Considering most people who inject drugs (PWID) received help with the first injection, understanding the perspective of potential ‘initiators’ is a priority to inform harm reduction interventions. This paper examines how PWID narrate their experiences with injection initiation and assistance from the lens of their lived experience and perceptions of harm reduction.
In-depth interviews were conducted with individuals who reported injection drug use and recent (past 30 days) opioid use in Baltimore ( = 19) and Anne Arundel County ( = 4), Maryland and analyzed using a narrative approach.
Respondents cast initiation events as meaningful transitions to a life characterized by predictable harms, including homelessness, infections, and social stigma. Respondents used examples from their personal experience to explain experiences with initiation and assistance by strategically attributing personal agency and predicting specific injection-related harms for initiates. In their narratives, respondents balanced notions of individual agency with harm reduction intentions by distinguishing between two forms of harm: perceived inevitable distal harm caused by long-term injection (e.g. socioeconomic decline) and potentially avoidable proximal harm caused by risky injection practices (e.g. overdose, HIV).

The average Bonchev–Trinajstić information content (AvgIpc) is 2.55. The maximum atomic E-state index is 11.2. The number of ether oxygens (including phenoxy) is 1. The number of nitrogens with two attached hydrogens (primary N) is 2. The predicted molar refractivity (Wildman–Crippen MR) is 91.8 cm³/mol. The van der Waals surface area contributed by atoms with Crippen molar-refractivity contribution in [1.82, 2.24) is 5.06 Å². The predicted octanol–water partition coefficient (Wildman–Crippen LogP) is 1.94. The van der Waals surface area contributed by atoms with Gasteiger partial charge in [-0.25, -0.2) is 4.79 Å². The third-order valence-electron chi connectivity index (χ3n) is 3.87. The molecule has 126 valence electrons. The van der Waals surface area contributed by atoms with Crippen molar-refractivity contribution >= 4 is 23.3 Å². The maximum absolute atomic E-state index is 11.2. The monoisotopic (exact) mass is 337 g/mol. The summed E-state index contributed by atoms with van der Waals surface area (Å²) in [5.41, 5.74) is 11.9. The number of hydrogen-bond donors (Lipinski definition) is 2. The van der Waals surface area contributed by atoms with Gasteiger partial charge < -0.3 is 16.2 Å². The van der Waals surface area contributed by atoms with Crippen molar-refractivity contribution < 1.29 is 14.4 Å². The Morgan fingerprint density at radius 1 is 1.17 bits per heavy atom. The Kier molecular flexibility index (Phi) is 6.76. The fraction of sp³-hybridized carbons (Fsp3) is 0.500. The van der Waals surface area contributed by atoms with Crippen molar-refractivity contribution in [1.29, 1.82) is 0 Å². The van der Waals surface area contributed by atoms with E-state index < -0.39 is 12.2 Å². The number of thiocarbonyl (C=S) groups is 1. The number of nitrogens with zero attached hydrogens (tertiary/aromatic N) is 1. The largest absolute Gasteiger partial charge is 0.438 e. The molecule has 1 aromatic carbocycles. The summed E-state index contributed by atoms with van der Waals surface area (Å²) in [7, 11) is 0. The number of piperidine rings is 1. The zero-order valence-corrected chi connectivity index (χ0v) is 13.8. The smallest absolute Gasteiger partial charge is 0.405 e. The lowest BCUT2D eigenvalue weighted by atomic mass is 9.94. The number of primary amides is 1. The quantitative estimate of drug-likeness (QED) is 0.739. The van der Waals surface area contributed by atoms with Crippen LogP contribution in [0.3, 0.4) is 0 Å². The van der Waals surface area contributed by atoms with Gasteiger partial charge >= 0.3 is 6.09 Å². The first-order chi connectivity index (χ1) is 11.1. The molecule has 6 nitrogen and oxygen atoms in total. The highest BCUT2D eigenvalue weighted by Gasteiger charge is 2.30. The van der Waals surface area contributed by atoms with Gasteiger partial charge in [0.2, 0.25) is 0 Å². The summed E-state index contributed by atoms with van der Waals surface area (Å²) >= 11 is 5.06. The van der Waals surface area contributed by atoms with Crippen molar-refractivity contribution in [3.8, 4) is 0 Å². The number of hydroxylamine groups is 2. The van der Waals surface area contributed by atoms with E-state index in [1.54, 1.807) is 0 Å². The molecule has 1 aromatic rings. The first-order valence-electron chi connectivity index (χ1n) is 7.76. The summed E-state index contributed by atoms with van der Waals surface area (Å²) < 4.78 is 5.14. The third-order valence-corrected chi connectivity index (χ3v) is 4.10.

These findings highlight opportunities for interventions targeting injection initiation events and support the implementation of safer injection training in interventions. This identity of the ‘responsible drug user’ could be leveraged to support employing peers to help mitigate harm among inexperienced PWID either through peer outreach or formal venues, such as overdose prevention sites.

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